First post, by firage
The very first PC we had was a 1992 Am386DX-40 running MS-DOS 5.0 and Windows 3.1. It didn't come with a sound card or a CD drive, and we never got them. In this project, I've taken the original shell of that machine and upgraded it to basically a DOS/Win 3.x system's full potential.
ASUS VL/I-486SVGOX4 Rev. 1.5 (BIOS 0402.001)
Write-Back Enhanced Intel DX4 100MHz (SK096)
32MB 60ns/50ns 72-pin FPM SIMM w/ Parity (HYB5117400BJ-50)
Hercules Dynamite Power VLB (ET4000/W32p)
Creative Sound Blaster Pro 2 (CT1600 Rev. 07)
Gravis UltraSound MAX 2.1
Roland MT-32 ("Old" PCB Rev. 01)
Teac CD-55A SuperQuad
Y-E Data YD-380B-1736B00W 5.25"
Panasonic JU-257A606P 3.5"
ASUS VL/I-486SVGOX4 Rev. 1.5:
Very similar to VL/I-486SV2GX4 Rev. 2.0, just with the addition of 30-pin SIMM slots. I've previously used the same updated BIOS ROM on both board models. Thanks to keropi for hooking me up with the ROM many years ago.
I've got 1024KB of 15ns ISSI (possibly re-marked) SRAM installed. The RAM stick is a pretty nice 72-pin 60ns FPM SIMM with 50ns rated chips, 32MB dual sided. The board doesn't use parity.
Hercules Dynamite Power:
The ET4000/W32p based video card is great and it was a standard for the demo scene. A pair of games with severe compatibility issues were Apogee's Crystal Caves and Secret Agent, until K1n9_Duk3's recently developed fixes.
My Cirrus Logic GD5429 has the same fast 45ns memory chips on it. Didn't get far with a comparison, as it's not recognizing half of the memory and bandwidth is halved.
Sound Blaster Pro 2:
This one's a late revision of the CT1600 and sounds pretty good to me. SB Pro's have tons more 'character' than newer cards and in many cases the sound is just right. The heavy lowpass filtering on the output can be enabled or disabled in software. I have the card set at the original SB defaults of I/O port 220, IRQ7, DMA1.
Gravis UltraSound MAX 2.1:
Learned that the CD-ROM enable jumper does need to be set to enabled also for the Panasonic interface. Everything I've found online regarding the 2.1 MAX revision had said the opposite. I have the GUS at I/O port 240, IRQ11, DMA5, MIDI IRQ 5, which seems to work best for most games.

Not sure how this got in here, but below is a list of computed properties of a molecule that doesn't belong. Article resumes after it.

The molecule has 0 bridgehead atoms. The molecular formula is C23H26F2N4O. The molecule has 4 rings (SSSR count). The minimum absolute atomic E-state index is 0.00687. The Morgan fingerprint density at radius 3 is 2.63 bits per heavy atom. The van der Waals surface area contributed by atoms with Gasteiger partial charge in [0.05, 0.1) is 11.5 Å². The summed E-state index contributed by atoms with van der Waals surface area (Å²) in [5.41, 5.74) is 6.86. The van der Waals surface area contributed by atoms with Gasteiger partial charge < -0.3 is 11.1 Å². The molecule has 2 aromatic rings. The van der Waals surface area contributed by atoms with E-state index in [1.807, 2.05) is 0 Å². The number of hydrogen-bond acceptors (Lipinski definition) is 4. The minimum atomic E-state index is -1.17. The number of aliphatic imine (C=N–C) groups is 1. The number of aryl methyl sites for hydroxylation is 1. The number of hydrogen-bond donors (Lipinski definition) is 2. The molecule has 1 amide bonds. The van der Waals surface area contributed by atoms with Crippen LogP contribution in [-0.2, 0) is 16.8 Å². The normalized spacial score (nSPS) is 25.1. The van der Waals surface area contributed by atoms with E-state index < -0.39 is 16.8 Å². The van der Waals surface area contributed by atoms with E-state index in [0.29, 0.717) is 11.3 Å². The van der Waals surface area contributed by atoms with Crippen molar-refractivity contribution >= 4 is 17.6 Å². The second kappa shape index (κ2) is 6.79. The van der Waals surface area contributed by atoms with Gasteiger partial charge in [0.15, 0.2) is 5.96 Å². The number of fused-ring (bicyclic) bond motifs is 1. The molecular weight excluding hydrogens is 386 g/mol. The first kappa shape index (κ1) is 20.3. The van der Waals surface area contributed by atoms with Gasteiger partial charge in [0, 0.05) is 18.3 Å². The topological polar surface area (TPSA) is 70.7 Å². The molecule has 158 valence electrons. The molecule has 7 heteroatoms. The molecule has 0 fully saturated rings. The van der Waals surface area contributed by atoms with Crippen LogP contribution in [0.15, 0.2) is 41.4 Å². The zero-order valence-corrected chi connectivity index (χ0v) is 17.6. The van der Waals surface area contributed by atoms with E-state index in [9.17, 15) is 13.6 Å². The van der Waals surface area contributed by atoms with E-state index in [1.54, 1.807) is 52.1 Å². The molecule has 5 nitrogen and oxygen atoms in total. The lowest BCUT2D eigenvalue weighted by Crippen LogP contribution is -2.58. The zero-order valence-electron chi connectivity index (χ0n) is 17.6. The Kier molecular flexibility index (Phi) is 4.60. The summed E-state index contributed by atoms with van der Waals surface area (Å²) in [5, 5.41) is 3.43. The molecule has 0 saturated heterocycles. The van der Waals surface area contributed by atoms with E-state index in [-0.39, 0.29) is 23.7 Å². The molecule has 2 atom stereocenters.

Equivalent to SC-55 version 1.2x plus an intelligent mode MPU. Features Capital Tone Fallback and drum channel program changes also fall back to nearest like early SC-55's. GM standard configuration of PC#122 Breath Noise / Fl. Key Click, but doesn't have the additional instruments from SC-55mkII.
I had high hopes for the EIDE4030Plus caching controller instead, but just couldn't get the performance out of it.
The EIDE2300Plus supports transfer modes up to PIO Mode 3 (~180ns cycle time) or MWDMA 2 (~120ns cycle time). No bus master DMA. Bases PIO cycle times on system bus clock, i.e. PIO 3 should run at PIO 4 on a 50MHz bus. Requires a 7kB driver to enable transfer speeds above those of ISA based controllers.
If the adapter ROM is enabled, the controller will reduce the first 640kB of conventional memory by another 3kB, besides its UMB footprint; I have no need to enable it, because the motherboard BIOS already supports LBA without an extension and there's no other benefit in my measurements.
I've got a 2GB Transcend CF100i CompactFlash for a hard disk for now; DMA benchmarks are good but not spectacular. Something else might be able to deliver the ultimate performance here.
Update: Updated after successfully enabling MWDMA and reran benchmarks.
Teac CD-55A SuperQuad:
4X (~590kB/sec) transfers on the proprietary Panasonic CD interface. The polling interface doesn't use up IRQ/DMA resources, but it'll load the CPU hard in a multi-tasking OS. Its seek times are a little on the high side for a quad speed and the buffer is meager at 64kB, more befitting a double-speed. Sounds nice and quiet, reads CD-R's.
Regarding period correct CD-ROM drives in general, it's worth noting that their audio output quality varied back then; a handful of drives came out with 100dB SNR analog circuitry, but most were less than 90dB and there was a trash tier of drives at/under 80dB SNR. I don't know exactly where the Teac sits, but newer drives do sound clearer. With this particular build, I don't mind a bit of color in the sound.
The case and the 200W Tiger Power (Lead Year) Super 2200 power supply:
These base parts for this late 486 build are from my very first PC from 1992. It was originally an Am386DX-40 with some rough styling already going out of fashion. The PC building outfit's work wasn't clean either, grody steel surfaces and markered up screws. Very industrial. Nice heavy "clunk" action on the big red power switch.
It's pretty cramped with all the stuff I have in there. I still haven't finished tidying up the cabling mess yet.
The power supply is not well known, but seems good. I put in a new fan a few years back.
Doom [full graphics, no sound]: 41.6 fps (1795 realtics)
Superscape 3D Bench 1.0c: 68.5 fps
PC Player Bench [320x200]: 22.3
Quake: 11.0 fps (88.3 sec)
Scaling with turbo:
Doom: 15.9 fps (4688 realtics)
Superscape 3D Bench 1.0c: 31.2 fps
PC Player Bench: 9.5
Quake: 5.2 fps (186.8 sec)
Ultima VII guard roundtrips only take ~28.5 seconds. The game still runs too fast, 1.66x the rate of the theoretical 486DX33 and 1.33x the hard speed cap set in Serpent Isle.
Scaling with turbo, detuned BIOS settings, L2 cache disabled:
Doom: 11.4 fps (6553 realtics)
Superscape 3D Bench 1.0c: 18.5 fps
PC Player Bench: 4.8
Quake: 3.3 fps (289.6 sec)
Ultima VII guard roundtrips clock at ~42.0 seconds, which is a very good rate for the game.
Scaling with L1 + L2 caches disabled:
Doom: 4.0 fps (18 810 realtics)
Superscape 3D Bench 1.0c: 10.4 fps
PC Player Bench: 2.8
Quake: 2.0 fps (491.5 sec)